Thor includes plenty of his trademark action to keep the story moving along while providing fascinating information about the concept of “privacy” in America. The action sequences are spectacular (and, warning: addictive!) and the narration complements the story perfectly.
Brad Thor is a master of faction (real fiction) and this book will make you quake in your boots because it is actually true but in a fictional setting. I think I am going to start a tin foil hat company, those might actually go into style when these programs are turned on the American people.
Considering that I have a reading disorder, the Audible compamy has quenched a great day of time with Audible as my greatest personal fre
What a masterpiece of truth woven into a fictionary plot of suspense and cunning. Thor is in the ranks of the great fictional thriller writers of this genre. I will follow him even after the disaster i felt in the Athena Project.
He is creative and so well researched; be ready to have google in one hand, and the book in the other. It is just a matter of connecting the dots while sitting on a rollercoaster of suspense.
Enjoy this series by Brad, I was looking forward to the next book after Full Black. Armand did a great job with the narration as always, kept the pace up, voice inflections for different characters were good. While I gave the story a 4 star rating, there was still something missing from this book versus the others I've read or listened to. I guess if I had to put my finger on it I'd say it was not as believable as the others in the series. While a black list is believable, I don't think the government in all it's glory can be circumvented as protrayed in this version. Yes I know it is fiction, but up until this book most were fairly relevant to the times and believable. This one not so much to me.
I will always buy Brad Thor's books, but it wasn't clear to me until his tail-end interview with Armand Schultz, how high Brad is on Armand. A small part of my complaint is just the interview itself, which once again disappointed me re when I thought the book was going to end later. When will Brad learn?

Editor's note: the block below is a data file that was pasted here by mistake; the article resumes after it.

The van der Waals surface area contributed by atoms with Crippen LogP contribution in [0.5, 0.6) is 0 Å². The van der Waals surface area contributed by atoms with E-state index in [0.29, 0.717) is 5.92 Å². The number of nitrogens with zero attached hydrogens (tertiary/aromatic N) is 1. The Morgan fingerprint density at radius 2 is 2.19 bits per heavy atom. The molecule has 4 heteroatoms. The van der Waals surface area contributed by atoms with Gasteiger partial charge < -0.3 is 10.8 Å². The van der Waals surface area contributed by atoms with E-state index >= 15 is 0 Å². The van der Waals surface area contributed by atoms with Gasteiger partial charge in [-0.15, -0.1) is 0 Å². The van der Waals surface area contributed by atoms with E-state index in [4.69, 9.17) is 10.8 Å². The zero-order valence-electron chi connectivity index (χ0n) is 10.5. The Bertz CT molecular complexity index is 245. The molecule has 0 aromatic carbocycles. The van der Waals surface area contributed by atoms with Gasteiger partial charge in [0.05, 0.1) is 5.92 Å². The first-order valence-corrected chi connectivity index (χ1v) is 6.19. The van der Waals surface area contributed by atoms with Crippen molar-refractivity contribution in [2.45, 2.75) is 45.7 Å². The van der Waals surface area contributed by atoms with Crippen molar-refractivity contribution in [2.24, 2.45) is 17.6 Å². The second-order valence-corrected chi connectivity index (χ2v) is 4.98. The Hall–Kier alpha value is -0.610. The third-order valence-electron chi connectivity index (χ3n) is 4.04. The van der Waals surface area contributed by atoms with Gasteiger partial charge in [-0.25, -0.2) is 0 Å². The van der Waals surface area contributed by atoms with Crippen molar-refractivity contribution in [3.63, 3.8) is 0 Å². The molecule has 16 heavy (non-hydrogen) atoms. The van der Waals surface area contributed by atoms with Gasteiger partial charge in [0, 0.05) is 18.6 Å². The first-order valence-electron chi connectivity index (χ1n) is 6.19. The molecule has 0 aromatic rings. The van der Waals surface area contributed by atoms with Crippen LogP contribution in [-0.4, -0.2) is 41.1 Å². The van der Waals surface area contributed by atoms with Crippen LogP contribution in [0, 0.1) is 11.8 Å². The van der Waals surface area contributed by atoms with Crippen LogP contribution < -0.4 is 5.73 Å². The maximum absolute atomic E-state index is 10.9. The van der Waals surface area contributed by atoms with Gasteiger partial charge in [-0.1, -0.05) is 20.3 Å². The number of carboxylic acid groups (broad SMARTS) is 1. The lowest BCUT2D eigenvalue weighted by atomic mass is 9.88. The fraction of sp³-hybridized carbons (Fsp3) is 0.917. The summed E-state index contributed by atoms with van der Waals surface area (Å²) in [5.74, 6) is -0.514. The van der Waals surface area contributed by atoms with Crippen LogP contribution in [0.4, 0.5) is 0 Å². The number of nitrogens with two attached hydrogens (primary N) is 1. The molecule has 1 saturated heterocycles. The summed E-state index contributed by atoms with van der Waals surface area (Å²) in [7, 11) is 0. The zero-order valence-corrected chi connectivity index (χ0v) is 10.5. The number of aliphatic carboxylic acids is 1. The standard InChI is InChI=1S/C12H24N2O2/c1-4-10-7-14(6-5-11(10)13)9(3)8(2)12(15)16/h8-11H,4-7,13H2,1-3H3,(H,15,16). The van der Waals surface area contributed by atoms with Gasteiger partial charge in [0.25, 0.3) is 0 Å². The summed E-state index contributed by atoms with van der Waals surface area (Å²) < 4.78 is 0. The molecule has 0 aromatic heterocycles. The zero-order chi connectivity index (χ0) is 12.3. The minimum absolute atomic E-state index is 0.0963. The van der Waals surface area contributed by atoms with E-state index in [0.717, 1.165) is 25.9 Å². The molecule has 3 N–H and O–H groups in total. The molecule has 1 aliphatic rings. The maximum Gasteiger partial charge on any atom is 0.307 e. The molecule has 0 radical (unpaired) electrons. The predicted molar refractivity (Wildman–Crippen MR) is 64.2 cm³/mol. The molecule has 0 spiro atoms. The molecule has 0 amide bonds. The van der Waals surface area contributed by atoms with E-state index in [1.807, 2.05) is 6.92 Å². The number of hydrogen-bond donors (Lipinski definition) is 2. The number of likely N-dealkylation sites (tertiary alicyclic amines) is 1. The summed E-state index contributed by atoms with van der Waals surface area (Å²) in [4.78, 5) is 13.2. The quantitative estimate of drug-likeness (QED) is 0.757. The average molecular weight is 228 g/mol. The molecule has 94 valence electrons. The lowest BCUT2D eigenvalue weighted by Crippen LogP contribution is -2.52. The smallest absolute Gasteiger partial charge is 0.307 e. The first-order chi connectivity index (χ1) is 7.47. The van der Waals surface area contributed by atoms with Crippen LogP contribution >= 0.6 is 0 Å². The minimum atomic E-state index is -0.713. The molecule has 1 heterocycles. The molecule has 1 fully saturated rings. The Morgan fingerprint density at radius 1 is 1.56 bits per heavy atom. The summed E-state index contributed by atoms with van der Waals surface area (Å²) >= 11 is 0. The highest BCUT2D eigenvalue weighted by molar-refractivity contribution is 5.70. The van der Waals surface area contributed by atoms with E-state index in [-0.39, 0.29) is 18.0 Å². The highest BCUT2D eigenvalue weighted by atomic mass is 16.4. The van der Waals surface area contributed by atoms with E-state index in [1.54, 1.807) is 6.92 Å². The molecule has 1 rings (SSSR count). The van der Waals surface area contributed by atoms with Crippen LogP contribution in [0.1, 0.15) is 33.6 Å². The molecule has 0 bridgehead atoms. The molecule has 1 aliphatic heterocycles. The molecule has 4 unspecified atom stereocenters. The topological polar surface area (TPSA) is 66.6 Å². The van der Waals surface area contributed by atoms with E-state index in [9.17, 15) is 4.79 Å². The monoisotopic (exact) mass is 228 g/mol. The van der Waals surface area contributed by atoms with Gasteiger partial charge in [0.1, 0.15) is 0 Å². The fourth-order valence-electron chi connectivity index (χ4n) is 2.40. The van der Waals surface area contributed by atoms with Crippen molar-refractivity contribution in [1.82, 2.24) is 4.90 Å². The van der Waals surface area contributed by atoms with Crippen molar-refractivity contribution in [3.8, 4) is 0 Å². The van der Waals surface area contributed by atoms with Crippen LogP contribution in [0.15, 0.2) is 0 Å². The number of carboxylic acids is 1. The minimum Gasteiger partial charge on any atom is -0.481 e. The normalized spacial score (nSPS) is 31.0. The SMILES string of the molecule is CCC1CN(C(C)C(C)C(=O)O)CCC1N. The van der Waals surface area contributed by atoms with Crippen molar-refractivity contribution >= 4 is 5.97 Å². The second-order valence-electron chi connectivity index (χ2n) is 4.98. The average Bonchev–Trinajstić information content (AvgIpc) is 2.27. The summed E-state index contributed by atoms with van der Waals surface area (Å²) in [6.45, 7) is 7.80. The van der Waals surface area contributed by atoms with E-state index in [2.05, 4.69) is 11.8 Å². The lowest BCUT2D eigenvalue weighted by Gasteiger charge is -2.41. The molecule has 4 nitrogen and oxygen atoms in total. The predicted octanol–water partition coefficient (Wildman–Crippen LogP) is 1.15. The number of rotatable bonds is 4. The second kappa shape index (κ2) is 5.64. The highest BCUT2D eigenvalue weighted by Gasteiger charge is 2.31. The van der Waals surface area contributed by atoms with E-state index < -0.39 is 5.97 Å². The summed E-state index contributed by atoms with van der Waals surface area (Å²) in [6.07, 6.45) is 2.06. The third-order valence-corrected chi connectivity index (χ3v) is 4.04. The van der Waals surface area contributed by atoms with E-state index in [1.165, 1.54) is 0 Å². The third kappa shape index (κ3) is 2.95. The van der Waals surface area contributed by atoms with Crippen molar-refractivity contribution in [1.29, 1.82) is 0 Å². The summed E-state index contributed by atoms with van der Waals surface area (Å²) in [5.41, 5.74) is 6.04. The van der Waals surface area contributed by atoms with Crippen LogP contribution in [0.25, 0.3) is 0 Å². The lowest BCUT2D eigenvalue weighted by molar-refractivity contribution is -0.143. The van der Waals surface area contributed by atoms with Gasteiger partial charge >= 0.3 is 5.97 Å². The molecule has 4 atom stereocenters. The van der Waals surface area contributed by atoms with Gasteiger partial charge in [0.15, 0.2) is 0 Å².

But the real issue is why Brad favors Amand Schultz over George Guidall,especially since in the past Brad has signed up George Guidall to narrate almost as many books.To this listener, at least, that there is no comparison. Armand is OK, but that is about it. His portrayal of Scot Horvath's voice is dramatically weaker than portrayed by George Guidall. Armand makes Scot sound like a young recruit just out of his teen age years.
With George Guidall, Scott's voice is clearly that of a tough, strong, seasoned operative. And in general, in terms of switching between men's and women's voices, and really any voices, George Guidall is quite simply, incredible.
If it is a matter of cost, Brad, you should pony up the extra amount and so delight your listeners. If it is George's availability, that is understandable, but you should work at this issue - hard.
In the top 10%. I have read over 2,000 going back to cassettes and this fairs very well.
Interested, but not on the edge of my seat. None do that to me, but some are good enough to draw me back immediately after I deal with an interruption. This book had that quality.